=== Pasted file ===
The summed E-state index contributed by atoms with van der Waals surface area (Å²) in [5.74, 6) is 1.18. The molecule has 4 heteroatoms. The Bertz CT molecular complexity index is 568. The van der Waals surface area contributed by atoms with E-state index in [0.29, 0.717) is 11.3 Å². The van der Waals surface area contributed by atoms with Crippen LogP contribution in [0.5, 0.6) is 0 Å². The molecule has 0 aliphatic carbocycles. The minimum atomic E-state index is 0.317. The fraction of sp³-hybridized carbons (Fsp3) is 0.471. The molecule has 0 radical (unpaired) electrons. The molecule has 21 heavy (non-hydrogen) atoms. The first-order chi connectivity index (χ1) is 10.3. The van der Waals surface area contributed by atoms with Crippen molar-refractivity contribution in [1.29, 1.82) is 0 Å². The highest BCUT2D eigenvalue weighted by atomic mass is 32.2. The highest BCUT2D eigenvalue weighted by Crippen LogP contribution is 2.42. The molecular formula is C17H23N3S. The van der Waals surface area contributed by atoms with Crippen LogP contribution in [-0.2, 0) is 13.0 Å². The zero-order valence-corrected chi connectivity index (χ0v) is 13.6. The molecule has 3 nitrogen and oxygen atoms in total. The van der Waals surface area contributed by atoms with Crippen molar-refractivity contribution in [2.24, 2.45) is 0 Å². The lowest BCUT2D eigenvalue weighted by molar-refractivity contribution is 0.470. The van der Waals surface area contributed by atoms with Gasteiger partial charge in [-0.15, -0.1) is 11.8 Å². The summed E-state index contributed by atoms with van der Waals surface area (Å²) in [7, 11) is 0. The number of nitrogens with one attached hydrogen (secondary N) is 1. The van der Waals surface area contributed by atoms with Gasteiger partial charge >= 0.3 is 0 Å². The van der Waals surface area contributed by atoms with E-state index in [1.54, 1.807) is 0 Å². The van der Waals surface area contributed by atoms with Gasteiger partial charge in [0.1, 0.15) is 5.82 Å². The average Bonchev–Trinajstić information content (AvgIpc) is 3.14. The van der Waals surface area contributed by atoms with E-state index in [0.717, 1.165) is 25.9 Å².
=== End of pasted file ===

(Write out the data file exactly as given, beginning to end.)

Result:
The summed E-state index contributed by atoms with van der Waals surface area (Å²) in [5.74, 6) is 1.18. The molecule has 4 heteroatoms. The Bertz CT molecular complexity index is 568. The van der Waals surface area contributed by atoms with E-state index in [0.29, 0.717) is 11.3 Å². The van der Waals surface area contributed by atoms with Crippen LogP contribution in [0.5, 0.6) is 0 Å². The molecule has 0 aliphatic carbocycles. The minimum atomic E-state index is 0.317. The fraction of sp³-hybridized carbons (Fsp3) is 0.471. The molecule has 0 radical (unpaired) electrons. The molecule has 21 heavy (non-hydrogen) atoms. The first-order chi connectivity index (χ1) is 10.3. The van der Waals surface area contributed by atoms with Crippen molar-refractivity contribution in [1.29, 1.82) is 0 Å². The highest BCUT2D eigenvalue weighted by atomic mass is 32.2. The highest BCUT2D eigenvalue weighted by Crippen LogP contribution is 2.42. The molecular formula is C17H23N3S. The van der Waals surface area contributed by atoms with Crippen LogP contribution in [-0.2, 0) is 13.0 Å². The zero-order valence-corrected chi connectivity index (χ0v) is 13.6. The molecule has 3 nitrogen and oxygen atoms in total. The van der Waals surface area contributed by atoms with Crippen molar-refractivity contribution in [2.24, 2.45) is 0 Å². The lowest BCUT2D eigenvalue weighted by molar-refractivity contribution is 0.470. The van der Waals surface area contributed by atoms with Gasteiger partial charge in [-0.15, -0.1) is 11.8 Å². The summed E-state index contributed by atoms with van der Waals surface area (Å²) in [7, 11) is 0. The number of nitrogens with one attached hydrogen (secondary N) is 1. The van der Waals surface area contributed by atoms with Gasteiger partial charge >= 0.3 is 0 Å². The van der Waals surface area contributed by atoms with E-state index in [1.54, 1.807) is 0 Å². The van der Waals surface area contributed by atoms with Gasteiger partial charge in [0.1, 0.15) is 5.82 Å². The average Bonchev–Trinajstić information content (AvgIpc) is 3.14. The van der Waals surface area contributed by atoms with E-state index in [0.717, 1.165) is 25.9 Å².